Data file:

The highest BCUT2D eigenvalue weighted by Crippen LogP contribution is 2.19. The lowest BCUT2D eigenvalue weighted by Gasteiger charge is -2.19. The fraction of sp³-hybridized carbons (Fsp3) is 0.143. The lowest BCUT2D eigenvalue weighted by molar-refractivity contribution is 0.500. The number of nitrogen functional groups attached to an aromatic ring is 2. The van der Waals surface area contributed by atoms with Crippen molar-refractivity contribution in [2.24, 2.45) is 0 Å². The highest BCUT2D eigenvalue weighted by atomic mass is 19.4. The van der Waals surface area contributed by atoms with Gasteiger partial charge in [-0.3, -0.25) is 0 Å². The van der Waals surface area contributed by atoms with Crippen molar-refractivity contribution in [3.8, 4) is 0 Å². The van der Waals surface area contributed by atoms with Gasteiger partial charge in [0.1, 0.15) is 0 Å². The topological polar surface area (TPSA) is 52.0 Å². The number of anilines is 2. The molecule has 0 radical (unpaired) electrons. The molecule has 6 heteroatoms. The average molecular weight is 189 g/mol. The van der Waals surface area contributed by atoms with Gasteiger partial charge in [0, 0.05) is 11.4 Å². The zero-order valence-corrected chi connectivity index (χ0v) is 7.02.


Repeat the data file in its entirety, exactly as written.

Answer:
The highest BCUT2D eigenvalue weighted by Crippen LogP contribution is 2.19. The lowest BCUT2D eigenvalue weighted by Gasteiger charge is -2.19. The fraction of sp³-hybridized carbons (Fsp3) is 0.143. The lowest BCUT2D eigenvalue weighted by molar-refractivity contribution is 0.500. The number of nitrogen functional groups attached to an aromatic ring is 2. The van der Waals surface area contributed by atoms with Crippen molar-refractivity contribution in [2.24, 2.45) is 0 Å². The highest BCUT2D eigenvalue weighted by atomic mass is 19.4. The van der Waals surface area contributed by atoms with Gasteiger partial charge in [-0.3, -0.25) is 0 Å². The van der Waals surface area contributed by atoms with Crippen molar-refractivity contribution in [3.8, 4) is 0 Å². The van der Waals surface area contributed by atoms with Gasteiger partial charge in [0.1, 0.15) is 0 Å². The topological polar surface area (TPSA) is 52.0 Å². The number of anilines is 2. The molecule has 0 radical (unpaired) electrons. The molecule has 6 heteroatoms. The average molecular weight is 189 g/mol. The van der Waals surface area contributed by atoms with Gasteiger partial charge in [0, 0.05) is 11.4 Å². The zero-order valence-corrected chi connectivity index (χ0v) is 7.02.